We all have these moments…these points in our life that become a significant turning point, even if we didn’t realize it at the time. Sometimes its small moment that blossoms slowly, like when you meet someone you’ve yet to learn will become a significant character in your story. Other times its a diagnosis or an accident or a discovery that rocks your world in an instant. These moments become focal points…the ones that distinguish the difference between what was before and what remained in the aftermath.
This pandemic is one of those moments. (I know I know, duh Lindsay…)
The other night, I was watching this beautiful sunset from our screened-in porch when it suddenly started pouring. Despite the clear orange and pink gradient in my direct view-line, the rain pounded hard and fast, flooding the deck and rinsing the layer of pollen and leaves that had accumulated throughout the day. Startled, I moved to the door and found one single rain cloud – directly overhead.
The rain stopped as quickly as it started, but as I watched the rain clear all the dust and debris, I found myself hyper-aware of the way the sunlight hit the now-soggy deck and how shiny and new it suddenly appeared. And then I cried, because f*ck I cry a lot lately. Usually before I even know why I’m crying. Here we go again…
This pandemic is such a small blip in our overall existence, but in this moment it feels like a significant storm. A storm that, for many of us, is more like this oddly quiet isolated shower where you can still see the light despite the rain cloud directly overhead. Yes, obviously for some this a catastrophic category 4 hurricane. The rest of us, however, are living in an alternate universe where everything is “ok,” just confusing and slightly askew. Like nothing particularly “traumatic” has happened to us, but as we watch the rain we know that life will never be the same when it all clears.
My life, up to this point, has been a constant hustle. A head-down, full speed ahead race towards crazy goals, sky-high dreams, and a never ending laundry list of “shoulds.” Even in recovery, when I shifted my career life from advertising to fitness, a move that was meant to create more space for me to work on my mental health and stability, I set goals and went for it with 110% of my being. If there is anything I’ve been consistently known for, its my ability to get.shit.done. Quite honestly, I’ve never half-assed anything in my life…and that all-or-nothing perspective is one of the biggest challenges for my mental health in this gigantic (and seemingly endless) “pause.”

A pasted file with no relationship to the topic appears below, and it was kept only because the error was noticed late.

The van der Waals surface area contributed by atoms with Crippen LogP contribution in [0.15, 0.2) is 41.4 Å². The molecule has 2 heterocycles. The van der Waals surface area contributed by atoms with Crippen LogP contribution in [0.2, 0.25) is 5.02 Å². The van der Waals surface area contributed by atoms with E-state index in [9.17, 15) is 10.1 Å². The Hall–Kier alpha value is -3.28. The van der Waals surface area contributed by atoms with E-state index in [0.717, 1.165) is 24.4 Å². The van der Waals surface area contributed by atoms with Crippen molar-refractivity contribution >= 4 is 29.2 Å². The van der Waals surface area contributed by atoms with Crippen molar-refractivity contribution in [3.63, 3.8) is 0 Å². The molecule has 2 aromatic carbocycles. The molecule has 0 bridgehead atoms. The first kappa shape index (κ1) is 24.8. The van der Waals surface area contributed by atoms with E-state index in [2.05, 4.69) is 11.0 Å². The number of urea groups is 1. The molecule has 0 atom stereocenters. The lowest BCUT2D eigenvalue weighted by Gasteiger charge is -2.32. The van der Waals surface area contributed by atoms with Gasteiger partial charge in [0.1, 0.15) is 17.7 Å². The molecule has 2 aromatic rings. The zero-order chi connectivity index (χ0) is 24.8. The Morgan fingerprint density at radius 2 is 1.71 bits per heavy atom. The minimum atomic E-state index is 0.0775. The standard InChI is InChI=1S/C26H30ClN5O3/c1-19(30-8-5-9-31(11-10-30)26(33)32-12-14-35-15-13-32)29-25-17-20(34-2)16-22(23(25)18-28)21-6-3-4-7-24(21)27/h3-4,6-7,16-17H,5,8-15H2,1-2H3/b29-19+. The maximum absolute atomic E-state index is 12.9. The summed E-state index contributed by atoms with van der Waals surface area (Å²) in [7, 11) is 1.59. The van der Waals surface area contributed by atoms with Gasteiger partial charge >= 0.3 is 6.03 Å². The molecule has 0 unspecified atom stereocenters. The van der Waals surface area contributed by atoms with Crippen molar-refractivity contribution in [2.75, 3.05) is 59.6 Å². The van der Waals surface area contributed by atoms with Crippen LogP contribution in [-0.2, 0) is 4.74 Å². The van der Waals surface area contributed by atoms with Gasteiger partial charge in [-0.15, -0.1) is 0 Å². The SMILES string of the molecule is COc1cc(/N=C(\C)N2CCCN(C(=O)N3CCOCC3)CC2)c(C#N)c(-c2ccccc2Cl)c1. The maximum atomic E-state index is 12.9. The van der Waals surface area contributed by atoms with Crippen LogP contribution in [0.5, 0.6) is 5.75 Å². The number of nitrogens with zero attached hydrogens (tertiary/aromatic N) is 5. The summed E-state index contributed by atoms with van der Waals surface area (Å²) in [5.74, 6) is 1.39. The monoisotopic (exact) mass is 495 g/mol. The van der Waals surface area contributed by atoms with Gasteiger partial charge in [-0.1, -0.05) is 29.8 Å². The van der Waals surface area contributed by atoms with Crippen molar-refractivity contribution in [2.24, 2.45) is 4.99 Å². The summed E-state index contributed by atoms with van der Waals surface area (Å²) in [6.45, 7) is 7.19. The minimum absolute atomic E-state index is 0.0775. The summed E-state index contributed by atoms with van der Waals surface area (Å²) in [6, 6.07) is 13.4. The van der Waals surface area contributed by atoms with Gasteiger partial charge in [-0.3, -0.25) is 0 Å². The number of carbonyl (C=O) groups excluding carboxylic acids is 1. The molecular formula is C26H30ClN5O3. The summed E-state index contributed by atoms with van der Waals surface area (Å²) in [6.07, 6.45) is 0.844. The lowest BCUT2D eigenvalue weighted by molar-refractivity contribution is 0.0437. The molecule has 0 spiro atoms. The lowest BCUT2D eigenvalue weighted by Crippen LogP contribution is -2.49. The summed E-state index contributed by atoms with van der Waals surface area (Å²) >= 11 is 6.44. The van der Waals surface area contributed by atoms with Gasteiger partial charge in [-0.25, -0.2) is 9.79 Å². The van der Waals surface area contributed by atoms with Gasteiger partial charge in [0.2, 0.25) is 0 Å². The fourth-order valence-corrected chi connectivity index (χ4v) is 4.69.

In the “for-now-normal” that the Coronavirus has created, all this rain suddenly stripped away my to-do list. My classes, my clients, my social calendar, even my everyday errands were suddenly halted. Indefinitely. And, honestly, who the f*ck am I without my to-do list? Too many mornings have subsequently been spent struggling to find a legitimate reason why I should get out of bed…especially since my cat Rex is the only other one here who could call me out.
Much of my social circle, the “type-A New Yorkers” in particular, has struggled with some variation of this dissonance as well. Longing for structure and order, lacking an overall purpose as one day blends into the next. Of course, true to my hyper-productive coping mechanism, I have since found ways to create structure and purpose in my time off. However, there has been one major theme in my first month of isolation that I never expected to find:
It turns out I don’t actually hate being alone.
I know I know, everyone keeps talking about introverts vs. extroverts these days. Here’s the funny thing: I honestly forgot how introverted I actually am. Given that my daily life consists of different levels of public speaking, its always been the amusing anecdote that I was painfully shy when I was little. Like, hide in the corner and watch the other kids play together level of shy. Which brings me to one of those aforementioned major life turning point moments…
For most of my life, I only had one “BFF” at a time…in retrospect, typically someone more outgoing that could balance out my social anxiety. Beyond that attachment, books, and the characters of whatever fantasy land they took me to, those were my friends. In school, I observed more I than participated. I followed rather than led. When I went to college, I happened to end up at the same school as my extremely extroverted bandmate and, naturally, became her shadow.